3. A significant stream of research finds sensemaking adopted to explain observations in collaborative work situations, where individuals seek information and resources to help resolve shared concerns and uncertainties with regards to disease treatment or health research issues. What do these attempts have in common?
  4. In healthcare research two major, divergent perspectives both aimed at improving practice outcomes compete for practitioner adoption: evidence?based medicine and patient?centered practice. The former seeks to establish the certainty with which a claim about the outcome of a practice can be trusted, yet the evaluation of whether that claim is applicable within the context of a particular intervention with a particular person can be best described as sensemaking process. The patient?centered school embraces dialogic and hermeneutic modes of evidence about human responses to service individual concerns, yet sensemaking studies are rarely employed in that domain of inquiry. In information technology, these perspectives appear as systems vs. user-centered design, and overall these are framed as positivist and interpretive. Can the concept of sensemaking serve as a bridge between these two horizons of knowledge?
  5. We find more sensemaking research in information seeking and online media practices, where the methods are perhaps best understood. But the problems of collaborative healthcare practice are only partially described by their relationship to information and media. How can current models of sensemaking support a robust model of making sense in collaborative problem/concern resolution or identification.
  6. While some new media services self?describe as sensemaking resources, their relationship to actual theories of sensemaking are tenuous at best. How can knowledge media designers and researchers into practices and technologies in that field use sensemaking as a theoretical framework for guiding their work?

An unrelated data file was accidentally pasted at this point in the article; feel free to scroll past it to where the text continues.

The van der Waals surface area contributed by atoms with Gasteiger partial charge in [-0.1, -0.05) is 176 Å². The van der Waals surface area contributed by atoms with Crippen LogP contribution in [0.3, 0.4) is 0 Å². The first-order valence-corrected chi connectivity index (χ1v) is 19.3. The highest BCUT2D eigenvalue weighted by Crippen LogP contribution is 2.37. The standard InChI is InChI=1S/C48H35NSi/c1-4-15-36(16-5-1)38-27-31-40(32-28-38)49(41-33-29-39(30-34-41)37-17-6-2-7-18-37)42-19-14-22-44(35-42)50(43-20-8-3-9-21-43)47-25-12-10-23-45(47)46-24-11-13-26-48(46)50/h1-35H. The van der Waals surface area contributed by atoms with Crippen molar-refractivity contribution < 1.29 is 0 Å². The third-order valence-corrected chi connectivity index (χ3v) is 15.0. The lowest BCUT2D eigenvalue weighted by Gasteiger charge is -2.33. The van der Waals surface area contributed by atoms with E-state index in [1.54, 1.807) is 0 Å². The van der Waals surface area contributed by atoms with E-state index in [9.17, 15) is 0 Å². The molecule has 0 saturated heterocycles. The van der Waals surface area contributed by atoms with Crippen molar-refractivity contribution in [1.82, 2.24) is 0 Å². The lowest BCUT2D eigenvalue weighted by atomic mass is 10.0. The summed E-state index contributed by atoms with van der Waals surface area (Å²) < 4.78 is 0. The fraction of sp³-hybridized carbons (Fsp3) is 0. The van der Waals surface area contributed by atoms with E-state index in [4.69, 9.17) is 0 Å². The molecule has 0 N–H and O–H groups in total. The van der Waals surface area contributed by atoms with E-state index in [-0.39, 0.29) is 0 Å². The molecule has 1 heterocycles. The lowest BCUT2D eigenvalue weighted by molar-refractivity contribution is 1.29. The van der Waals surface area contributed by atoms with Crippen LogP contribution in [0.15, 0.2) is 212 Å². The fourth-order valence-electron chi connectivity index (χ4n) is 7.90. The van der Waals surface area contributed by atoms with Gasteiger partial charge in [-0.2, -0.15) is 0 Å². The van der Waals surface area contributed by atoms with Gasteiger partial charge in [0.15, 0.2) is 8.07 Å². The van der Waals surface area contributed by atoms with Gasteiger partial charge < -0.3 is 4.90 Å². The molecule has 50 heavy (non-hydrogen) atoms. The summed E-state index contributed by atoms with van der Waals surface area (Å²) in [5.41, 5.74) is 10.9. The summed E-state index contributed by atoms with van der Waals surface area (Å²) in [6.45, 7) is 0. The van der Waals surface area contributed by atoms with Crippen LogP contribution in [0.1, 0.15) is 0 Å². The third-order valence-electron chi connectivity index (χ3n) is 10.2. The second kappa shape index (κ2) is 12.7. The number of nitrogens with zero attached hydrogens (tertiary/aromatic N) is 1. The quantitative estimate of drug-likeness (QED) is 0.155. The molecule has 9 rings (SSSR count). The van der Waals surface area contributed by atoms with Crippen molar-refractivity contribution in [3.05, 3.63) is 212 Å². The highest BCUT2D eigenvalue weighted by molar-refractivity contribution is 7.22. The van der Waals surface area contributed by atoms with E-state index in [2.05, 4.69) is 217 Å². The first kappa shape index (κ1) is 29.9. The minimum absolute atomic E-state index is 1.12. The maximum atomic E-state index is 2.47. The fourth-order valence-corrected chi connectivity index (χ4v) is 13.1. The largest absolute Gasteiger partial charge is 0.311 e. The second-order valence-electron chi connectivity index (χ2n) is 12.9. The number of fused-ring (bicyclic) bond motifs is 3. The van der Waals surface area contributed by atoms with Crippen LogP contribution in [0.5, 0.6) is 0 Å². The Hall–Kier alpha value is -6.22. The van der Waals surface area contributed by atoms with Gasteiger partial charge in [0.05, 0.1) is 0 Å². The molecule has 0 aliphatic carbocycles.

7. One of the most significant directions in sensemaking research has been the full adoption and integration of the naturalistic view of expert decision making into cognitive theories of skilled practice. Sensemaking has changed decision theory, but has sensemaking theory been changed in turn by integrating new formulations that enhance understandings in decision sciences? as a manifestation of pattern recognition that can only be viewed as “making sense of a situation.”
  8. Sensemaking has also recently influenced design thinking and theories of design oriented problem solving. Recent publications have associated sensemaking with abductive reasoning in design thinking, and have characterized the process of unpacking complex situations for the purposes of making effective design decisions as explicitly a sensemaking method. Designers speak of “visual sensemaking” as a new method for clarifying issues identified in so?called wicked problems. These design practices are contributing new media forms that may be repurposed to help facilitate the social engagement necessary to make sense of those problems.

Please join us April 22 at U of Toronto’s Bissell 205, for the lecture and for the workshop.